When I was a carefree lad watching “Lost in Space,” the Robinson family’s high-tech hydroponic garden sounded neat.

Now I worry that the science fiction program sowed seeds that are taking us too far away from our roots of harvest festivals and “planting by the signs.”

According to a recent Wall Street Journal article, “vertical farms” may be the wave of the future – if we can find enough vertical workers. (“Quit nagging, mom. I can’t have been slumped over the video game console for more than – how long does it take for mold to make penicillin? I would whip out rent money for the basement, but I need both hands free for the controller. Sorry.”)

Vertical farms are located close to urban areas and occupy multistory buildings. Crops are grown in water or misted air instead of soil and are bathed in carefully controlled LED lights instead of natural sunlight.

Yes, we have reached an era when Paul Harvey’s 1978 speech “So, God made a farmer” is replaced with “So, the HR Department made a farmer.” If slavery reparations do materialize, instead of “40 acres and a mule,” beneficiaries will receive “40 stories and a drone.”

One might assume that with all the vaunted efficiencies of vertical farms, there will be no more need for agricultural subsidies. But as one industry expert chuckled, “How amusing. No, right here next to the trays and trays of squash, we have lobbyists stacked all the way to the ceiling.”

Does no one worry about a handful of vertical farmers gaining too much market share? Seinfeld wouldn’t stand a chance against the Chickpea Nazi.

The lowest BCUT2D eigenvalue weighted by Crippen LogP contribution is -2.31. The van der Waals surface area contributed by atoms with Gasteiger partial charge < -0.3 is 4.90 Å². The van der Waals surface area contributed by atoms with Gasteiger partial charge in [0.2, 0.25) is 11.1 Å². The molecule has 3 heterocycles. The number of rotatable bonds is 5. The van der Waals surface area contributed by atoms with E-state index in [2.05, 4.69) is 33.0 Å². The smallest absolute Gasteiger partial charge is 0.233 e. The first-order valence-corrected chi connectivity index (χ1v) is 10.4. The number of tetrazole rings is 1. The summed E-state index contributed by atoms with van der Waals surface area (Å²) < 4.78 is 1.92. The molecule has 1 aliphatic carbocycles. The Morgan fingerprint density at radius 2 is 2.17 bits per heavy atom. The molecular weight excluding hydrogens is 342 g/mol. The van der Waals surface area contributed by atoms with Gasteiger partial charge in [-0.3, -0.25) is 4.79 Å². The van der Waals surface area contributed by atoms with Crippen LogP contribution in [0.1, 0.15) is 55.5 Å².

Aren’t you concerned about artificial intelligence (AI) taking on a big role in operating vertical farms? What if the smarty-pants devices get a little too self-aware and bossy? (“Good boy. You have raised your daily quota of vegetables. Now, eat … your … vegetables! Look the other way while you feed them to the dog under the table? I’m sorry, Dave. I’m afraid I can’t do that.”)

I’m sure there are vertical-farm employees who take great pride in their work, but for most it will be just another 9-to-5 grind. Civilization will lose something indefinably precious when there are no more fiercely independent, calloused, sunbaked, jack-of-all-trades hometown heroes praying for relief from drought or flood. (“Heavenly Father, give me the right emoji to tell the tech guy on the next shift he needs to fix this glitch.”)

Some traditional “land spreadin’ out so far and wide” farms have passed through numerous generations. It’s not very inspirational for a vertical-farm owner to tell his progeny, “Someday all of this will be yours – unless some cybercriminal hacks the AI and the entire crop winds up in a Nigerian widow’s bank account.”

Perhaps we can rein in the breakneck pace of vertical farming via labeling. We currently have labels stigmatizing GMO crops. Maybe produce will bear a sticker announcing, “This rutabaga was produced by an underemployed 17th-century Antarctic LGBTQ Literature major who thinks chocolate milk comes from brown cows.”

The WSJ article spotlighted all the advantages of vertical farming, but it remained silent about the Big Picture of the ecosystem impact on all the bugs, birds and critters that depend on co-existing with traditional farmers.

Hey, is that a plague of dislocated locusts hitting office workers up for spare change?

“Danger, Will Robinson, danger!”

Danny Tyree welcomes email responses at tyreetyrades@aol.com and visits to his Facebook fan page “Tyree’s Tyrades.”

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